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Anuradhapura Mahavihara

By Gaurav Manandhar at
Anuradhapura Mahavihara

Anuradhapura Mahavihara

Anuradhapura MahaVihara is an important and popular Mahavihara or Buddhist monastery for Theravada Buddhism in Sri Lanka. This Buddhist monastery was founded by king Devanampiya Tissa of Anuradhapura in his capital city of Anuradhapura. At this Mahavihara, eminent Buddhists monk such as Buddhaghosa and Dhammapala wrote commentaries on the Tipitaka and other texts like Visuddhimagga. At this place, the Theravada Mahaviharan orthodoxy was also established by the same Buddhist monks. Since the monastery was also used by the monks for the shelter, these monks were referred as Mahaviharavasins.

It is recorded that in the 5th century, this Mahavihara was the most sophisticated university in southern or eastern Asia. Therefore, many international scholars visited Anuradhapura Mahavihara and learned many disciplines under highly structured instruction.

Brief historical background of Anuradhapura Mahavihara

Early history

If we look at the early history of Buddhism in Sri Lanka, there exist three subdivisions of Theravada Buddhism. These divisions were evolved through the establishment of three different viharas- Anuradhapura Mahavihara, Abhayagiri Vihara, and Jetavanaramaya Vihara. It is also recorded that the first Vihara established in Sri Lanka was Anuradhapura Mahavihara and other Vihara were established by the Buddhist monks who were separated from this Mahavihara tradition. As mentioned by A. K. Warder, the Indian Mahisasaka sect was also established in Sri Lanka along with the Theravada traditions. But this sect was later combined with the Theravada ones.

As mentioned by Mahavamsa, during the 4th century, the Anuradhapura Mahavihara was destroyed. The main cause of destruction was the sectarian conflicts with the monks of the Abhayagiri Vihara. These Mahayana monks encouraged Mahasena of Anuradhapura Mahavihara to destroy the Abhayagiri Vihara. Hence, after knowing the intention, the King expelled the Mahayanins from Sri Lanka.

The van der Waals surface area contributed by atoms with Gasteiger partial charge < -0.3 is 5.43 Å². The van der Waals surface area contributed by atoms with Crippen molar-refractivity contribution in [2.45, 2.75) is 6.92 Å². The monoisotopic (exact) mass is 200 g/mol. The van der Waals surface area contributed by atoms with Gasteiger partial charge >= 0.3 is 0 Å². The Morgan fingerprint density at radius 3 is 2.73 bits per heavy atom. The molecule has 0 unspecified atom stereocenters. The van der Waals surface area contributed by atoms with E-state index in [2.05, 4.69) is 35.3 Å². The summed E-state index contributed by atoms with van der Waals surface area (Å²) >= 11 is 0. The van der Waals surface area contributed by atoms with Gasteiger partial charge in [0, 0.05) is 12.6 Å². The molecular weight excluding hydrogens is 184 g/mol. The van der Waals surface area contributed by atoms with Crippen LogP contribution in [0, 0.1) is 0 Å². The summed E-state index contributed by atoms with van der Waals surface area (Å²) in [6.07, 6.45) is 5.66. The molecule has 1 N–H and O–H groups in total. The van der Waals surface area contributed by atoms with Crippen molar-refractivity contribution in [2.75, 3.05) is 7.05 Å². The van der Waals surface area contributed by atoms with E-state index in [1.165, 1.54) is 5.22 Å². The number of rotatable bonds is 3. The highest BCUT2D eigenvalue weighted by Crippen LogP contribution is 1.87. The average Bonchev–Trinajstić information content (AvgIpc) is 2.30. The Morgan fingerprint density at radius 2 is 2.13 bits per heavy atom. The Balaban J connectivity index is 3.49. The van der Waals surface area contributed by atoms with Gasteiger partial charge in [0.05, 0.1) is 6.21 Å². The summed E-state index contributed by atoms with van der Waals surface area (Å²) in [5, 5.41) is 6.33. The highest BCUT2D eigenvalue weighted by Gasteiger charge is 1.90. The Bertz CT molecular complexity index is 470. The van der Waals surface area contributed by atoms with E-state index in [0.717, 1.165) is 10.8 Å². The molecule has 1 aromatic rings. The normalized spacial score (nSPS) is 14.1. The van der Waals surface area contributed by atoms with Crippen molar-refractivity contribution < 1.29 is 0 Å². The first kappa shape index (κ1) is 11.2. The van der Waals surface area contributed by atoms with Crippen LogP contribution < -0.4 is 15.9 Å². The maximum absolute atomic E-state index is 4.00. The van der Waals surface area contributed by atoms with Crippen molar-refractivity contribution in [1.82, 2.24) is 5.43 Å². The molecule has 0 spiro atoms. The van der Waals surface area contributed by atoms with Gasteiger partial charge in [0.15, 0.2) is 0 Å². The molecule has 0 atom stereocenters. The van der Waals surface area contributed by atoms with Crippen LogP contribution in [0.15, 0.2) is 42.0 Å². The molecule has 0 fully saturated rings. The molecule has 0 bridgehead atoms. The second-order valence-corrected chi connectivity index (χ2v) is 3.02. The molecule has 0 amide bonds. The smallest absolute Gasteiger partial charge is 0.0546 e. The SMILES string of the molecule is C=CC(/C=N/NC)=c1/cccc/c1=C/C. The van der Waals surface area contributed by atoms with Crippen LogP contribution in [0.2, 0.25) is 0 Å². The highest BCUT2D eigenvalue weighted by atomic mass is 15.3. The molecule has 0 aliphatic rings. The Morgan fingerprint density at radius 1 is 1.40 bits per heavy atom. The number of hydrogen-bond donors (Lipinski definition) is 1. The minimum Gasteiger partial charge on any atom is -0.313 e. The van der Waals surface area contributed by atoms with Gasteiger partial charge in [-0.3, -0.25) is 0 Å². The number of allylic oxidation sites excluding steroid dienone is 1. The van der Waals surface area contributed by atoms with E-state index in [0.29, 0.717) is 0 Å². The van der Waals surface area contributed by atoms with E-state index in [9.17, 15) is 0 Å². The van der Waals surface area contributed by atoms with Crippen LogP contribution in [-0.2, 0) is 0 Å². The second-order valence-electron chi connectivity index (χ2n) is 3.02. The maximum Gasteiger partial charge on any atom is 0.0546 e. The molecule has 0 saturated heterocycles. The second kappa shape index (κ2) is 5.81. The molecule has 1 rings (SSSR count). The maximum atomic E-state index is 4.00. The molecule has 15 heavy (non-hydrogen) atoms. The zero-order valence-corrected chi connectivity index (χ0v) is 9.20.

But the information provided by Chinese Buddhist monk Faxian doesn't confirm with that of Mahavamsa. Faxian journeyed to India and Sri Lanka in the early 5th century. As he entered Sri Lanka, he began to write about his experiences in detail. He recorded that the Mahavihara also housed 3000 monks and also provides cremation. He attended the cremation function of a highly respected Sramana who attained the arhatship. Along with the Anuradhapura Mahavihara, he also recorded the existence of the Abhayagiri Vihara. He mentioned that Abhayagiri housed 5000 monks during that period.

In the 7th century CE, Xuanzang described the existence of both monasteries in Sri Lanka. He further wrote that there were two major divisions of Theravada in Sri Lanka. Anuradhapura Mahavihara follows Mahavihara tradition as the Hinayana Sthaviras and Abhayagiri Mahavihara follows the Abhayagiri traditions as Mahayana Sthaviras. He also mentioned that the Mahaviharavasins follows only Hinayana while Abhayagiri mahavirihara follows both of the traditions- Mahayana and Hinayana and propagate the Tripitaka.

Later history

Even though there are mixed views regarding the main Buddhist tradition in Sri Lanka, the scholars like Faxian believes that Abhayagiri Theravadins were actually the main Buddhist traditions. Some of the scholars also expressed that the rulers before the 12th century CE gave more support to Abhayagiri Theravadins.

However, the support to Abhayagiri Vihara was changed after in the 12th century CE, when the Mahavihara gained the political support of King Parakkamabahu I. Then after it was believed that other traditions – Abhayagiri and Jetavana Theravada traditions were completely abolished. Therefore, the Buddhist monks of these traditions were then defrocked. They were given the choice of either returning to layperson permanently or to re-ordinate under the Mahavihara tradition as a novice. Hence, this way the Mahavihara came to rise again.

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